Prescribers warned over topical steroid withdrawal reactions

The MHRA has issued advice for prescribers to minimise the risk of skin reactions following discontinuation of topical steroids.

 Topical steroid withdrawal reactions have been reported in some long-term users of topical corticosteroids after they stop use. | GETTY IMAGES
Topical steroid withdrawal reactions have been reported in some long-term users of topical corticosteroids after they stop use. | GETTY IMAGES

Prescribers should take steps to minimise the risk of topical steroid withdrawal reactions and be vigilant for their occurrence, the MHRA has warned, following a review of the evidence prompted by concerns from patients and their families.

Long-term continuous or inappropriate use of topical corticosteroids, particularly those of moderate to high potency, can result in the development of rebound flares after stopping treatment. In some cases these flares present as a dermatitis with intense redness, stinging, and burning that can extend beyond the initial treatment area.

When prescribing a topical corticosteroid, the MHRA recommends considering the lowest potency needed. MIMS provides a quick-reference table of steroid potencies to help prescribers select the most appropriate option.

Patients should be advised how much product to apply (bearing in mind that underuse can prolong treatment duration) and for how long, especially on sensitive areas such as the face and genitals. They should be counselled to seek medical advice if their skin condition worsens while using the topical corticosteroid, and when to re-treat without a consultation.

For patients currently on long-term topical corticosteroid treatment, prescribers may wish to consider reducing the potency or frequency of application (or both). The MHRA advises vigilance for the signs and symptoms of withdrawal reactions and recommends reviewing the position statement from the National Eczema Society and British Association of Dermatologists, which provides advice on treatment options, in addition to alternative treatment approaches for the underlying condition.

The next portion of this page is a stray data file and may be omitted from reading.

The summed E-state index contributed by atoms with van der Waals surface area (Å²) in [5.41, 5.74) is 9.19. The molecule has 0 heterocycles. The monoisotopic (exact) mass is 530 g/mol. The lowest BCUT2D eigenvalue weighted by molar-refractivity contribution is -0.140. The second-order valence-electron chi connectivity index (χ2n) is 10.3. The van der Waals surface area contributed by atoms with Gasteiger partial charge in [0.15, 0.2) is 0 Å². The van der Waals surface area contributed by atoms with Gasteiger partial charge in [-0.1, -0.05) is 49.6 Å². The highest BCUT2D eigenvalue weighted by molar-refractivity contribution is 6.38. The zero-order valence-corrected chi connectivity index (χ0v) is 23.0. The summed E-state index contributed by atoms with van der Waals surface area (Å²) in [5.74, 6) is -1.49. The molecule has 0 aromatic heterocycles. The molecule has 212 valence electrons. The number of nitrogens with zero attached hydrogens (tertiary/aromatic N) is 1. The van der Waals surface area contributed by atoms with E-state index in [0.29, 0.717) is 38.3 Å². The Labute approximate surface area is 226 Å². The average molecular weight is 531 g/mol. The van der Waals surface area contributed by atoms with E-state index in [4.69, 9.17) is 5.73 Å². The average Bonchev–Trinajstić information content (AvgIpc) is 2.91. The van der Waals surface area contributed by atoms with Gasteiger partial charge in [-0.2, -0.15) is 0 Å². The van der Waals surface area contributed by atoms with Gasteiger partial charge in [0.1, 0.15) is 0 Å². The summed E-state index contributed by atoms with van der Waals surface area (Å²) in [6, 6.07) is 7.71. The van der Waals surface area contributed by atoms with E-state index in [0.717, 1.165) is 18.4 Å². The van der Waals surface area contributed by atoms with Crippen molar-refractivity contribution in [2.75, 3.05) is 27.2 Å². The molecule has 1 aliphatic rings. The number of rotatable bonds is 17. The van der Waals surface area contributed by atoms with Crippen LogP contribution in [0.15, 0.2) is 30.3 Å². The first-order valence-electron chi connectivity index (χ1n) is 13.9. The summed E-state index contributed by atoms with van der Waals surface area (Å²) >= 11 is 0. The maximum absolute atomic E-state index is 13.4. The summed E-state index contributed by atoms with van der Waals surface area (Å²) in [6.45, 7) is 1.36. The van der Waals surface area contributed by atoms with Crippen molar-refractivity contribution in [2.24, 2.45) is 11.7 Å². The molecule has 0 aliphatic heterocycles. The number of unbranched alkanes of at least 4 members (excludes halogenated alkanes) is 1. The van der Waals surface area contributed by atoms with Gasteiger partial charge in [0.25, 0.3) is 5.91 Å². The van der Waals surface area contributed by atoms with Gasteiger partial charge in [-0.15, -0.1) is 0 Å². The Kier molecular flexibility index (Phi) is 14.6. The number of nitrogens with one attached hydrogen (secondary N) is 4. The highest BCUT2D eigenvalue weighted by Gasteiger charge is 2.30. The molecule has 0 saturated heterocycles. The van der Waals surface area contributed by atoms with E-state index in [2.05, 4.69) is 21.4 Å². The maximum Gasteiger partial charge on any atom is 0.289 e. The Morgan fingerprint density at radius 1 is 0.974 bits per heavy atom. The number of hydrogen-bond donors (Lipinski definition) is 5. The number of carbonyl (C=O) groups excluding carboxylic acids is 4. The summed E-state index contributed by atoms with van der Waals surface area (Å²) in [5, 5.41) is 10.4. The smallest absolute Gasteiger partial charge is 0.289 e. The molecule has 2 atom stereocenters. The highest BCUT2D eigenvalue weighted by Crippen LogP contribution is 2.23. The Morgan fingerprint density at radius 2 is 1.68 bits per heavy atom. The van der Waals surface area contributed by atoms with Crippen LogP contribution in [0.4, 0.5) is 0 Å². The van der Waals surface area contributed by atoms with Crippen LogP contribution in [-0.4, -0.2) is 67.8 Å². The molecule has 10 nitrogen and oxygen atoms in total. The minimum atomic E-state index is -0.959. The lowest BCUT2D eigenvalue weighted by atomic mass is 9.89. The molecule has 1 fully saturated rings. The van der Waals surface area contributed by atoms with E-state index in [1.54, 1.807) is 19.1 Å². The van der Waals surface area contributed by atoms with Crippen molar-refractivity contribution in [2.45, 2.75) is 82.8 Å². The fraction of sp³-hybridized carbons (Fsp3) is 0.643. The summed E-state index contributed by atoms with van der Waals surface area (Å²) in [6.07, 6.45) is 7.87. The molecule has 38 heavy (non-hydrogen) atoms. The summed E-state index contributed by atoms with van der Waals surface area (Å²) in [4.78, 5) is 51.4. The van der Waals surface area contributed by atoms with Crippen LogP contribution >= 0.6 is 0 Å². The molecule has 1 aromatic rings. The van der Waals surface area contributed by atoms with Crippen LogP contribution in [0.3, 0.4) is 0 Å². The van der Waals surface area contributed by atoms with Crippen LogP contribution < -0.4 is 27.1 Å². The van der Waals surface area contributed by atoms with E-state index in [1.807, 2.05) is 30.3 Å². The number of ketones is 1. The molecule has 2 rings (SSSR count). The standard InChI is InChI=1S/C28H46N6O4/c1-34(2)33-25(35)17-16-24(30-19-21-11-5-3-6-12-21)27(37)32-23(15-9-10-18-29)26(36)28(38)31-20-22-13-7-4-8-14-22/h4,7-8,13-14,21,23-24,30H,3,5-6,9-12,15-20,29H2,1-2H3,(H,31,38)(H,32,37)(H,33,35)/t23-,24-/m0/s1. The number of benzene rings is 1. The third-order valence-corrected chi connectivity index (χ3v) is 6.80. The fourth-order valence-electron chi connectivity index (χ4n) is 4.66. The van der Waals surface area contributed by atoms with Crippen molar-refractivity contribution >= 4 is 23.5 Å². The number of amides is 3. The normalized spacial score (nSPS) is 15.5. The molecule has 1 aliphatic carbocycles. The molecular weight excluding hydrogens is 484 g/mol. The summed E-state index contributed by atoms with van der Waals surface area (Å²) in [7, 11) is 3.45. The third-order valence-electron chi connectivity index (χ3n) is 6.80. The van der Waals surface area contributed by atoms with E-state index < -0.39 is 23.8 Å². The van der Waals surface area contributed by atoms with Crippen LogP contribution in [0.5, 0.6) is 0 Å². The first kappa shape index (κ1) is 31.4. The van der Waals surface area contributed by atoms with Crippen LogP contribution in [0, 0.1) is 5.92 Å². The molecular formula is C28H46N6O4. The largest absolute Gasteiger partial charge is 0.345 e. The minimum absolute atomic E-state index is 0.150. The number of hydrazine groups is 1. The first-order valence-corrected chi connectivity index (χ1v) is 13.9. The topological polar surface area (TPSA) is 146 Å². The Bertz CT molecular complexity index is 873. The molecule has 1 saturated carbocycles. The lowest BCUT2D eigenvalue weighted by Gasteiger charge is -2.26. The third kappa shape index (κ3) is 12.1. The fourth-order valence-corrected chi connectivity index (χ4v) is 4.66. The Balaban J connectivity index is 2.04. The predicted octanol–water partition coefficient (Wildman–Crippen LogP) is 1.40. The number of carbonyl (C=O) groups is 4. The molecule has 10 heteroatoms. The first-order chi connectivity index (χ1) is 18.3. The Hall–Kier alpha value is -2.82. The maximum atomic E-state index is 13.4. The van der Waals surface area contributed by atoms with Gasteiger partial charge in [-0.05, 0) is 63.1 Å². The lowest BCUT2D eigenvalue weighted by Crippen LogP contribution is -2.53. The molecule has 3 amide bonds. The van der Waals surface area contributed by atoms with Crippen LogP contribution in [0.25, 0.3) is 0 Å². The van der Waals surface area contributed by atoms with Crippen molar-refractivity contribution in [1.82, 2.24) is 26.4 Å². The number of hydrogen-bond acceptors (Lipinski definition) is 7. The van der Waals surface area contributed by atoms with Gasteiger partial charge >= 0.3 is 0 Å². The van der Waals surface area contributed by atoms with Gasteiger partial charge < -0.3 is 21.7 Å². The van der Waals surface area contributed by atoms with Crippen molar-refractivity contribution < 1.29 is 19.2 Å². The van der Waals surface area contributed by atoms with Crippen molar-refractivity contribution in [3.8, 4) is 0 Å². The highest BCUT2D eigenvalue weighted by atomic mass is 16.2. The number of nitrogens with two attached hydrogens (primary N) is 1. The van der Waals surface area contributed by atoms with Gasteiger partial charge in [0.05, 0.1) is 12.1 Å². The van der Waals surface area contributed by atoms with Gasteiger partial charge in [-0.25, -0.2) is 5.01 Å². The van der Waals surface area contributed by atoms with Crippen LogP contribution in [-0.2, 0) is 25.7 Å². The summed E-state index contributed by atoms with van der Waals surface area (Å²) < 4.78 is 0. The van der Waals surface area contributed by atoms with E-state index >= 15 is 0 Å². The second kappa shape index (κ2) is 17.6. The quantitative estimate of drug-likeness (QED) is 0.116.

Under-recognised

Topical steroid withdrawal reactions are a mixed group of symptoms or conditions, often referred to by patients as ‘red skin syndrome’ or ‘topical steroid addiction’. Such reactions can develop after application of a topical corticosteroid at least daily for longer than a year. In children they can occur within as little as 2 months of daily use. People with atopic dermatitis are thought to be most at risk of developing topical steroid withdrawal reactions.

It has been reported that the signs and symptoms occur within days to weeks after discontinuation of long-term topical corticosteroid treatment. They are most commonly seen after treatment of sensitive areas such as the face or genitals.

The most common reaction is a rebound (or flare) of the underlying skin disorder such as atopic dermatitis. However, patients have also described a particularly severe type of withdrawal reaction in which skin redness extends beyond the initial area of treatment with burning or stinging and that is worse than the original condition.

This type of reaction, reported very infrequently, is currently an under-recognised side-effect of topical corticosteroid treatment and patients report encountering difficulties with diagnosis, leading many to self-treat.

Diagnosis

To help prescribers distinguish a flare-up of the original skin disorder, which would benefit from further topical steroid treatment, from a topical steroid withdrawal reaction, the MHRA says a withdrawal reaction should be considered if:

  • burning rather than itch is the main symptom
  • redness* is confluent rather than patchy (which may not be so obvious in people with darker skin)
  • rash resembles atopic dermatitis but involves unusual sites and is ‘different’ to the skin condition that the patient has experienced before
  • there has been a history of continuous prolonged use of a moderate or high potency topical corticosteroid

*Redness can be a spectrum of pink, red, and purple, or subtle darkening of the existing skin colour, which can vary depending on the skin tone of the individual. 

If the patient’s skin condition fails to improve, before prescribing a more potent corticosteroid, healthcare professionals should consider possible diagnoses such as rosacea, peri-oral dermatitis, infection and allergy to the topical corticosteroid or other topical medications, including moisturisers or cosmetics. 

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